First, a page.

The Lord Who Hears.
This is the confidence we have in approaching God: that if we ask anything according to his will, he hears us. And if we know that he hears us in whatever we ask, we know that we have the requests that we have asked of him. -1 John 5:14-15
If there is anything I have learned over the years, it’s that the Lord truly does hear our prayers- every last one, even those we may think silly or insignificant. I know this well because I’ve been reminded of it time and again as I look back on a childhood wrought with pain and see glimpses of His presence. There is one particular prayer that stands out above the rest, one I sent up in anguish during the hardest and darkest night of my childhood.
My mother was an alcoholic. I’ve been told as a toddler I knew the difference between Bud and Miller Light. I could grab her choice from the fridge at her request. I also knew how much she had to drink by how glazed her eyes were and her smell, Exclamation perfume mixed with the scent of sweat and alcohol When she passed out I practiced pretending I was elsewhere. I’d read long novels about princesses and far away things, imagining myself anywhere but my current circumstances. Sometimes I’d even squeeze my eyes shut and pray to a God I wasn’t sure could hear me. I wanted so much to believe He did.
Around fifth grade, Mom took up cocaine. She began selling her body for drugs. She stopped coming home at night. She completely gave up, it seemed. One week we couldn’t find her, it was as though she vanished without a trace. She arrived back home late one night, days later, muddy and scratched with dried blood on her arm and legs. I was already in bed but could hear her stumble in, my stepfather had been waiting each night for her, falling asleep on the couch and waking early. He heard her fumbling with the keys and yanked open the door, pulling her inside. They fought, their screams must’ve been heard for miles. I put the pillow over my head and sobbed while praying to a God I didn’t yet know,
God, if you are up there make it stop. Please. I can’t do this anymore, I’m tired of this. I don’t want to be scared anymore. Please God give me a happy family, help me to sleep without worrying about her, and God if it’s possible- can I have a window seat someday? I’d really like one of those.
A childlike prayer, yet one no child should have to pray.
The next few years were devastating. There aren’t enough words to describe the downward spiral my mother took but suffice it to say, she succumbed to her addictions and took others’ lives in the process. In one quick instant, on a late summer evening, five people died in an alcohol-related car accident caused by her destructive choices. Two of those lives were my young sisters, one was my mother. As a result, I stopped talking to God. I didn’t believe He had heard my desperate pleas to “make things right” or “heal her.” I grew bitter, feeling abandoned by the Lord who had comforted me for so long. Why became a constant question. Why them? Why this way? Why my sisters and not me? In all of my begging, pleading, questioning, it seemed He remained silent...so I stopped asking. I gave Him the silent treatment. Slowly, I pulled away.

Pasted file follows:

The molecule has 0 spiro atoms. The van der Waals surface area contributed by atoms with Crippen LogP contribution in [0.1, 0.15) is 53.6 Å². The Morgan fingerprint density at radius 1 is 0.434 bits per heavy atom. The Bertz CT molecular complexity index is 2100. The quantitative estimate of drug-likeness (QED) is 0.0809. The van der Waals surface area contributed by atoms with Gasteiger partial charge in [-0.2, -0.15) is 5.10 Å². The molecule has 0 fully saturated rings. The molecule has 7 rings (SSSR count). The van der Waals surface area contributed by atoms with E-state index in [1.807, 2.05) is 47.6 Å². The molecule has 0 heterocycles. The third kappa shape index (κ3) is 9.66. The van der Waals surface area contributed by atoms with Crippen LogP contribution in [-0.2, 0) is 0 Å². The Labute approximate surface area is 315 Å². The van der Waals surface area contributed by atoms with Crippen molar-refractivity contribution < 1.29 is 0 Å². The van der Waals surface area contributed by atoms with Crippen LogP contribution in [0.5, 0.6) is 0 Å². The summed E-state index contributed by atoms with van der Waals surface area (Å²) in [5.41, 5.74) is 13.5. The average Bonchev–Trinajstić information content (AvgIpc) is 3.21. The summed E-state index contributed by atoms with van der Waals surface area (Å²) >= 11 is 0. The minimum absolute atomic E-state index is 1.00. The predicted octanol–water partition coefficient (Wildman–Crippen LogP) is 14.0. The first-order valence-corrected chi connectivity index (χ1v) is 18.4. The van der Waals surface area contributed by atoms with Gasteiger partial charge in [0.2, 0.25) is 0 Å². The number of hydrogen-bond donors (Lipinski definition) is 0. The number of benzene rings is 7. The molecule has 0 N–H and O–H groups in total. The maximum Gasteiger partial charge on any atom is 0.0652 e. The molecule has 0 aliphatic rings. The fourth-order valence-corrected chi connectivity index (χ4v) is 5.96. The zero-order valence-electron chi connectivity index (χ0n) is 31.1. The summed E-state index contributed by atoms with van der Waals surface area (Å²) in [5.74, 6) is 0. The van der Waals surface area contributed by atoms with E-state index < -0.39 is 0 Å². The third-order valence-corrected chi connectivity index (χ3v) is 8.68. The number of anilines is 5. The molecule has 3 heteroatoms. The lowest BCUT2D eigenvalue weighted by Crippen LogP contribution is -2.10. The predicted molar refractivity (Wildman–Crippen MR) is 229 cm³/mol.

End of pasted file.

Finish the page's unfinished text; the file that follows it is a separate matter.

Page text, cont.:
The next few years I drifted into depression, loneliness, and isolation. Though I was now living with my dad and stepmother, stable and Godly parents, I still couldn’t bring myself to talk to God. I didn’t trust that He heard me. I didn’t believe He cared.
My junior year of high school, Dad lost his job and found another in a different part of the country. We moved abruptly in the middle of the school year, away from all I had known. As I walked in the front door of our new home, I felt the full weight of the years behind me. I leaned against the entry wall and slid down, my world crumbling. I began to sob. I felt utterly abandoned by everything and everyone, especially God.
Until Dad called to me from across the house.
“Abbie, come see the room we picked for you.”
I stood up, wiped my tears, and moved toward his voice. I wandered down the hall, turning toward the bedrooms. A door was open, I walked in. Dad was standing there, smiling.
“What do you think?” He gestured, sweeping his arm around.
It was then I noticed what he couldn’t have known, not my earthly father anyway.
There, taking up nearly an entire wall, was a window seat.
My very own window seat. The long-ago prayer request heard only by God. Not only had He heard it, He answered each request that dark night. I now had a “happy family,” I could “sleep without fear or worry,” and that final request- one that may have appeared trivial but not to God.
Not only did He hear, but He never stopped listening. He didn’t “go silent” all those years, I simply refused to pay attention. I stopped talking to Him. He was patiently waiting for my return.
The moment my eyes rested on that window seat, I knew what I’d use it for. That seat became my place of prayer. It was where I met with God. I sat there many nights after, sharing everything with Him because I knew He was listening to all of it.
And He does. He hears you. Every word of every prayer you have ever uttered.
Don’t be dismayed if He doesn’t answer immediately or in the way you think He should. Be still and know He is God, His plans are not ours- they are far better and for our good. Trust Him. Be encouraged that He knows the desires of your heart and He longs to hear you speak them- from the mountains that seem unmoveable to the pebbles that appear insignificant.
They matter to Him, just as they matter to you.
He is waiting patiently, ready to listen.
All you need to do is speak.
Draw near to God and He will draw near to you. -James 4:8